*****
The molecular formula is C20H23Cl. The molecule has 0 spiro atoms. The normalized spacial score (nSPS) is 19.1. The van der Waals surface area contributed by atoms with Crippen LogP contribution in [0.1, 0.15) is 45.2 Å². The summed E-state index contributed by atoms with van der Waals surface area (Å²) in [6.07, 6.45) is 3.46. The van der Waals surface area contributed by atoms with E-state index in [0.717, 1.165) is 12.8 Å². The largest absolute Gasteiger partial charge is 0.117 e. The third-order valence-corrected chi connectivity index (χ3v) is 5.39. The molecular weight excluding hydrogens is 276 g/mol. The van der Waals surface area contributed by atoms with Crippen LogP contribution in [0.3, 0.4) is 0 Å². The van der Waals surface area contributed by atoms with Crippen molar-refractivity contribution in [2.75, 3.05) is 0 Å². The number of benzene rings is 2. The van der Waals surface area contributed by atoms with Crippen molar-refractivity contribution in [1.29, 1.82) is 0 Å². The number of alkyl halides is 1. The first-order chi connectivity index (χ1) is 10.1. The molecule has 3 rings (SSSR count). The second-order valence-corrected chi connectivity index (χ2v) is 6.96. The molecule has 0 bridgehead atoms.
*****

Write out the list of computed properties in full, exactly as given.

The molecular formula is C20H23Cl. The molecule has 0 spiro atoms. The normalized spacial score (nSPS) is 19.1. The van der Waals surface area contributed by atoms with Crippen LogP contribution in [0.1, 0.15) is 45.2 Å². The summed E-state index contributed by atoms with van der Waals surface area (Å²) in [6.07, 6.45) is 3.46. The van der Waals surface area contributed by atoms with E-state index in [0.717, 1.165) is 12.8 Å². The largest absolute Gasteiger partial charge is 0.117 e. The third-order valence-corrected chi connectivity index (χ3v) is 5.39. The molecular weight excluding hydrogens is 276 g/mol. The van der Waals surface area contributed by atoms with Crippen LogP contribution in [0.3, 0.4) is 0 Å². The van der Waals surface area contributed by atoms with Crippen molar-refractivity contribution in [2.75, 3.05) is 0 Å². The number of benzene rings is 2. The van der Waals surface area contributed by atoms with Crippen molar-refractivity contribution in [1.29, 1.82) is 0 Å². The number of alkyl halides is 1. The first-order chi connectivity index (χ1) is 10.1. The molecule has 3 rings (SSSR count). The second-order valence-corrected chi connectivity index (χ2v) is 6.96. The molecule has 0 bridgehead atoms.